Beccles for a puritan,
Bungay for the poor,
Halesworth for a drunkard,
And Blythburgh for a whoreold verse
The settlement was recorded in Domesday as "Haleurda", "Halesuuorda" or "Healesuurda".
The town certainly became an important brewing and malting centre after the opening of the River Blyth Navigation after an Act of Parliament in 1756. Today, the canal is little more than a stream, giving no clue as to its former navigability.
Dawson Turner and his son-in-law, William Hooker, owned the Bridge Street brewery in 1817, where his son Joseph was born. Both William and son were later to become directors of Kew Gardens. It is also said that William Hooker began his extensive collection of herbs and four botanical works whilst living in the town. Today the Cut is a major arts venue in a converted brewery building near the station.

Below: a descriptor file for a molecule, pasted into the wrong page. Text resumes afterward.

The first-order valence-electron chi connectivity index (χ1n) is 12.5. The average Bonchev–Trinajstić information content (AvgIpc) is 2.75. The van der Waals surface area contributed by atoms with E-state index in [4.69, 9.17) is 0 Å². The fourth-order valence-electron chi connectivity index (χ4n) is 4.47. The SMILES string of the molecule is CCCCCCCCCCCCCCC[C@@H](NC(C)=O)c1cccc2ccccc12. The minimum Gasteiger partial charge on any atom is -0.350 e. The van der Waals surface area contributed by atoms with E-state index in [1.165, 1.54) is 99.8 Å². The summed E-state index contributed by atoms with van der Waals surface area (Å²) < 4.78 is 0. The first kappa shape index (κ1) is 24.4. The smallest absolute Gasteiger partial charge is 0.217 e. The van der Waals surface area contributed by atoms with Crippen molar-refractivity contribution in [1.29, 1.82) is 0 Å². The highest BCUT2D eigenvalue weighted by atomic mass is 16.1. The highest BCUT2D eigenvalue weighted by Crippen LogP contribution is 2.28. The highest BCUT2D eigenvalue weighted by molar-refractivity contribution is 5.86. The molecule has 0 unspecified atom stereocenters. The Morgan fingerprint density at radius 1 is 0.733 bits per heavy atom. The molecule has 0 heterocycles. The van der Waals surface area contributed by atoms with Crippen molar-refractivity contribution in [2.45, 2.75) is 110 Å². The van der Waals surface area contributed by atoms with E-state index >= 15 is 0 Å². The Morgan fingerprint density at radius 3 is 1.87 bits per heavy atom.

Halesworth Museum can be found at the town's railway station. …
Street-by-street pub list
The 1791 Universal British Directory lists John Andrews as a farrier and victualler, and Harley Archer as a butcher and victualler.
The 1844 White's Directory lists 4 brewers - Edward Prime (Bungay Road), Reeve & Cracknell (Market Place), Samuel Self (Chediston Street), Denny Wade (Mill Hill) - and also lists 8 beer houses run by:
Robert Barber (Chediston Street),
J Bird (Church Lane),
Mary Genery (Broadway),
Chas. Haward (Chediston Street),
Thomas Kent (Quay Street),
Cathan. Scarle (Quay Street),
William Smith (Chediston Street),
Jno. Wade (Bungay Road).…
Some details from "Suffolk Airfields in WW2" by Graham Smith.